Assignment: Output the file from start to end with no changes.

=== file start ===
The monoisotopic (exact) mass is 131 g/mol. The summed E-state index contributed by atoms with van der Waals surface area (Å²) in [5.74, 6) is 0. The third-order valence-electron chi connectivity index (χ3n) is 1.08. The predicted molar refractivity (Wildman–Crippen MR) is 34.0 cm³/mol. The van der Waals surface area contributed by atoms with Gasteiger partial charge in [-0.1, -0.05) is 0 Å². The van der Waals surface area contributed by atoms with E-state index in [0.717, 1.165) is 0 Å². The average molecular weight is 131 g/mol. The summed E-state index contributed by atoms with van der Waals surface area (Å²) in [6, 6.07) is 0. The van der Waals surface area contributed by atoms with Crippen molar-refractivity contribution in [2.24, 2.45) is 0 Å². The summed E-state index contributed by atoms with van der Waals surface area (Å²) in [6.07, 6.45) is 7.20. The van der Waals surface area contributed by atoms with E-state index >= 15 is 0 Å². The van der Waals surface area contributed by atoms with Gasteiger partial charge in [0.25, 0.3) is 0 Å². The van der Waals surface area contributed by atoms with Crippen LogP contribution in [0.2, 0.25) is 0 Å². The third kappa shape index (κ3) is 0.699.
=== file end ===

The monoisotopic (exact) mass is 131 g/mol. The summed E-state index contributed by atoms with van der Waals surface area (Å²) in [5.74, 6) is 0. The third-order valence-electron chi connectivity index (χ3n) is 1.08. The predicted molar refractivity (Wildman–Crippen MR) is 34.0 cm³/mol. The van der Waals surface area contributed by atoms with Gasteiger partial charge in [-0.1, -0.05) is 0 Å². The van der Waals surface area contributed by atoms with E-state index in [0.717, 1.165) is 0 Å². The average molecular weight is 131 g/mol. The summed E-state index contributed by atoms with van der Waals surface area (Å²) in [6, 6.07) is 0. The van der Waals surface area contributed by atoms with Crippen molar-refractivity contribution in [2.24, 2.45) is 0 Å². The summed E-state index contributed by atoms with van der Waals surface area (Å²) in [6.07, 6.45) is 7.20. The van der Waals surface area contributed by atoms with E-state index >= 15 is 0 Å². The van der Waals surface area contributed by atoms with Gasteiger partial charge in [0.25, 0.3) is 0 Å². The van der Waals surface area contributed by atoms with Crippen LogP contribution in [0.2, 0.25) is 0 Å². The third kappa shape index (κ3) is 0.699.